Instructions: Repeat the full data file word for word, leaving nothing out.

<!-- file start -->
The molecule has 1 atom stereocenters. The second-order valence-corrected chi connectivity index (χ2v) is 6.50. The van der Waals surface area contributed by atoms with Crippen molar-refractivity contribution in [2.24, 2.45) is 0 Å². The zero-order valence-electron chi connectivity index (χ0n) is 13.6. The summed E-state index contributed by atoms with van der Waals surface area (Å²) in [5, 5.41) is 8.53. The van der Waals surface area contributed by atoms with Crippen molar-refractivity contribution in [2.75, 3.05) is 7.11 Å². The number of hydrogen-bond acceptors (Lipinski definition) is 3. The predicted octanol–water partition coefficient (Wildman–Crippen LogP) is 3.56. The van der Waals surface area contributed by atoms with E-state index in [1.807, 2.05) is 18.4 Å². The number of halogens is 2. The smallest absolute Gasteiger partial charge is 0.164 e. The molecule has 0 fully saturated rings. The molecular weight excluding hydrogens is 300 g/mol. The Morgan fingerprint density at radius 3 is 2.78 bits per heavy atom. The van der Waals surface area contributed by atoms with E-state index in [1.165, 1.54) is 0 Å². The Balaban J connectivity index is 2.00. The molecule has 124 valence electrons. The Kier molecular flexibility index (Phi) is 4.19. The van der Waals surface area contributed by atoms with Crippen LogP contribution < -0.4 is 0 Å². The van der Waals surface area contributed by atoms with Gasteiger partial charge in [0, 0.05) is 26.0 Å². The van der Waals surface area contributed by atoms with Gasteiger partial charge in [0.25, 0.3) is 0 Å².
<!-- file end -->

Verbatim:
The molecule has 1 atom stereocenters. The second-order valence-corrected chi connectivity index (χ2v) is 6.50. The van der Waals surface area contributed by atoms with Crippen molar-refractivity contribution in [2.24, 2.45) is 0 Å². The zero-order valence-electron chi connectivity index (χ0n) is 13.6. The summed E-state index contributed by atoms with van der Waals surface area (Å²) in [5, 5.41) is 8.53. The van der Waals surface area contributed by atoms with Crippen molar-refractivity contribution in [2.75, 3.05) is 7.11 Å². The number of hydrogen-bond acceptors (Lipinski definition) is 3. The predicted octanol–water partition coefficient (Wildman–Crippen LogP) is 3.56. The van der Waals surface area contributed by atoms with E-state index in [1.807, 2.05) is 18.4 Å². The number of halogens is 2. The smallest absolute Gasteiger partial charge is 0.164 e. The molecule has 0 fully saturated rings. The molecular weight excluding hydrogens is 300 g/mol. The Morgan fingerprint density at radius 3 is 2.78 bits per heavy atom. The van der Waals surface area contributed by atoms with E-state index in [1.165, 1.54) is 0 Å². The Balaban J connectivity index is 2.00. The molecule has 124 valence electrons. The Kier molecular flexibility index (Phi) is 4.19. The van der Waals surface area contributed by atoms with Crippen LogP contribution < -0.4 is 0 Å². The van der Waals surface area contributed by atoms with Gasteiger partial charge in [0, 0.05) is 26.0 Å². The van der Waals surface area contributed by atoms with Gasteiger partial charge in [0.25, 0.3) is 0 Å².